Long Island Books: Love and Loss, Close to the Vest

By Ellen T. White
After the death of Richard Holbrooke in 2010, Kati Marton started her life over in Paris, alone.

“Paris: A Love Story”
Kati Marton
Simon & Schuster, $24

   In the age of too much information, a brief memoir looks like a welcome relief at first — a respite from the tell-all exposé. In her slender “Paris: A Love Story,” Kati Marton gives us the bones of a rousing tale, a portrait of love and loss, chock full of the political players who have shaped world events over the last 50 years. Yet her narrative restraint often dims the light on what has clearly been a rich and unusual life. We have the facts, but we’re still missing a lot of the soul.
    Ms. Marton was married to two very public men — the ABC News anchor Peter Jennings and the celebrated diplomat Richard Holbrooke, known chiefly for negotiating an end to the Bosnian war. Though Ms. Marton is formidably accomplished, it’s safe to say that the characters of these famously volatile men, both deceased, are the memoir’s draw.
    Jennings was Ms. Marton’s first great love, a man who played Pygmalion to her nascent career as a correspondent for ABC News, while insisting that her Ambition, with a capital “A,” compromised their relationship. Fifteen years and two children later, their marriage came to a grinding halt in an East Hampton driveway after a friend’s dinner party. Jennings’s hissy fit was not the first of such scenes, for sure, but it was the last Ms. Marton was willing to endure.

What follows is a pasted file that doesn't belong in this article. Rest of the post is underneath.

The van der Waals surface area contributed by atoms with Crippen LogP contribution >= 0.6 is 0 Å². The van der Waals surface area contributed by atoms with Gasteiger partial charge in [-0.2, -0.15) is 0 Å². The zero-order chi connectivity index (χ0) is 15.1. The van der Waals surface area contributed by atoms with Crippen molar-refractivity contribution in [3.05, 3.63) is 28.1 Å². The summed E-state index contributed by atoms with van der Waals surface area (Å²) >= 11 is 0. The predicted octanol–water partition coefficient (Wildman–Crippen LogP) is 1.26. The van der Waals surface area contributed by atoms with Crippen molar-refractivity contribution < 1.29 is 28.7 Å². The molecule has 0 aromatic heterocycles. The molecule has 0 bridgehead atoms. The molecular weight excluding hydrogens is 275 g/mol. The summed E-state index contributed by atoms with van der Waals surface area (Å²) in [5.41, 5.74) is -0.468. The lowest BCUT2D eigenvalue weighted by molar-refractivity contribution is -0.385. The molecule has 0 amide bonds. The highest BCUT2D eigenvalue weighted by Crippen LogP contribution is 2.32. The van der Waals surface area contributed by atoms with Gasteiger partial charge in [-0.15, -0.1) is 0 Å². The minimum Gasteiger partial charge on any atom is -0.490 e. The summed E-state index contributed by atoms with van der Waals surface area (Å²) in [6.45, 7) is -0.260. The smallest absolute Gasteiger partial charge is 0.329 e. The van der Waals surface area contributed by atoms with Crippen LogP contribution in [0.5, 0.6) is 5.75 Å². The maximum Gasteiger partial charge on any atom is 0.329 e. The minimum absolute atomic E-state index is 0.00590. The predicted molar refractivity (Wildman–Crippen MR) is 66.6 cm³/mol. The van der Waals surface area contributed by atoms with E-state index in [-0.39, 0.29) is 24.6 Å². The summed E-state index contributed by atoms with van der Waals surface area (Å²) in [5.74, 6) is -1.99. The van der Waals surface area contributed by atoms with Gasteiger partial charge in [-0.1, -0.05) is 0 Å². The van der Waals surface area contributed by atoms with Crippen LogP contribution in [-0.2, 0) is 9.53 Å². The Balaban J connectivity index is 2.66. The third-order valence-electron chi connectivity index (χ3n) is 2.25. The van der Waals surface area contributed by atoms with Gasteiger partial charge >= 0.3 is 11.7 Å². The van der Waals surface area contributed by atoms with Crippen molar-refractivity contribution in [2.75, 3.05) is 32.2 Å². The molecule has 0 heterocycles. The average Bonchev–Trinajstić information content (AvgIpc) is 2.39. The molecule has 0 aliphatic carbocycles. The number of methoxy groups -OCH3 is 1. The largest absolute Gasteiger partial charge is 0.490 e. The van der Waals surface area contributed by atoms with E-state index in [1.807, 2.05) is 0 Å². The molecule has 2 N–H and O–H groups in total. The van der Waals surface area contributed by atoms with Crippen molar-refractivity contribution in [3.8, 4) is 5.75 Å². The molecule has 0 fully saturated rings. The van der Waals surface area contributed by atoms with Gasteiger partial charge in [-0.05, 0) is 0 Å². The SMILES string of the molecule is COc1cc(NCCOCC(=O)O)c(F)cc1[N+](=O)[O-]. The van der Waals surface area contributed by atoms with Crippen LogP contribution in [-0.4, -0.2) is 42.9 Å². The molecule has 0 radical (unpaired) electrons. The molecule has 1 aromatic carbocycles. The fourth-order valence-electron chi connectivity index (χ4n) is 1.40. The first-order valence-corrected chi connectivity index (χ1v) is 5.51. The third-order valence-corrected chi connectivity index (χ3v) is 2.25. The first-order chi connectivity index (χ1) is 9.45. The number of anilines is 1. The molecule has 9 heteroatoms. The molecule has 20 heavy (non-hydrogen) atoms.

In a charming conceit, Paris wraps itself around the story like a third romantic character. Ms. Marton studied at the Sorbonne as a young adult, and her letters home, excerpted at some length here, rhapsodize about the Paris of Montaigne, music, and sumptuous food. Later, while she was posted to Bonn with ABC, the agony and infrequent ecstasy of her relationship with Jennings, working in London, played out in swanky restaurants all over town.
    Ultimately, Paris became the springboard from which Ms. Marton leapt out of her troubled marriage into a new life. Mr. Holbrooke, as it happens, had been waiting patiently. Pulling up on his white horse (an armored Buick, actually) to the Hotel Petit Trianon, Mr. Holbrooke spirited a tearful Ms. Marton away for good. “Kati is more Kati in Paris,” Holbrooke later observed, “than anywhere else.” The apartment they bought in the Latin Quarter is where she still spends part of each year.